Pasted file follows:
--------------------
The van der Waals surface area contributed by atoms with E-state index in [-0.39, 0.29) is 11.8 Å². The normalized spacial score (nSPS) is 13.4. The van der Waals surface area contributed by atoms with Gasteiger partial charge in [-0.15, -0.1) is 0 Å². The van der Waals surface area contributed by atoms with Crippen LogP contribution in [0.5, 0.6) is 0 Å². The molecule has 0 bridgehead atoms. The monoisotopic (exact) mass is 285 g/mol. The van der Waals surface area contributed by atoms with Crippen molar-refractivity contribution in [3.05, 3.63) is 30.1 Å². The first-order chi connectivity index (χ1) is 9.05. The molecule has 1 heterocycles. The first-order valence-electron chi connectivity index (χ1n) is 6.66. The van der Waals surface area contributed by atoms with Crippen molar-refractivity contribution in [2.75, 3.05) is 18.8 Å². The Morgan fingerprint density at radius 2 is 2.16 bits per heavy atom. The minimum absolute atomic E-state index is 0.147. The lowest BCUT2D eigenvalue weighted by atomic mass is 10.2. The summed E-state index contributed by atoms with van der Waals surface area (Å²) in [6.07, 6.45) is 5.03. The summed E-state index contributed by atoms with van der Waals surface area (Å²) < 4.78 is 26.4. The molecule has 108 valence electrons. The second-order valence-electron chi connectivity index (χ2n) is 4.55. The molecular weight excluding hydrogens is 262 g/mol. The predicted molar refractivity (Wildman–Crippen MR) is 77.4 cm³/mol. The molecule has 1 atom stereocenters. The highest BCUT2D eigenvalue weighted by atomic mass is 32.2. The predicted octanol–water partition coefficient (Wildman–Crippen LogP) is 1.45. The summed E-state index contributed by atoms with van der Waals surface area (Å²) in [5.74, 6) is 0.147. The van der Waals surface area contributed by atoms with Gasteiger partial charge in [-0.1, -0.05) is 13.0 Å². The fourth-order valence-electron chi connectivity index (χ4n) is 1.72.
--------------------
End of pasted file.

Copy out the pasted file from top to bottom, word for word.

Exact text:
The van der Waals surface area contributed by atoms with E-state index in [-0.39, 0.29) is 11.8 Å². The normalized spacial score (nSPS) is 13.4. The van der Waals surface area contributed by atoms with Gasteiger partial charge in [-0.15, -0.1) is 0 Å². The van der Waals surface area contributed by atoms with Crippen LogP contribution in [0.5, 0.6) is 0 Å². The molecule has 0 bridgehead atoms. The monoisotopic (exact) mass is 285 g/mol. The van der Waals surface area contributed by atoms with Crippen molar-refractivity contribution in [3.05, 3.63) is 30.1 Å². The first-order chi connectivity index (χ1) is 9.05. The molecule has 1 heterocycles. The first-order valence-electron chi connectivity index (χ1n) is 6.66. The van der Waals surface area contributed by atoms with Crippen molar-refractivity contribution in [2.75, 3.05) is 18.8 Å². The Morgan fingerprint density at radius 2 is 2.16 bits per heavy atom. The minimum absolute atomic E-state index is 0.147. The lowest BCUT2D eigenvalue weighted by atomic mass is 10.2. The summed E-state index contributed by atoms with van der Waals surface area (Å²) in [6.07, 6.45) is 5.03. The summed E-state index contributed by atoms with van der Waals surface area (Å²) < 4.78 is 26.4. The molecule has 108 valence electrons. The second-order valence-electron chi connectivity index (χ2n) is 4.55. The molecular weight excluding hydrogens is 262 g/mol. The predicted molar refractivity (Wildman–Crippen MR) is 77.4 cm³/mol. The molecule has 1 atom stereocenters. The highest BCUT2D eigenvalue weighted by atomic mass is 32.2. The predicted octanol–water partition coefficient (Wildman–Crippen LogP) is 1.45. The summed E-state index contributed by atoms with van der Waals surface area (Å²) in [5.74, 6) is 0.147. The van der Waals surface area contributed by atoms with Gasteiger partial charge in [-0.1, -0.05) is 13.0 Å². The fourth-order valence-electron chi connectivity index (χ4n) is 1.72.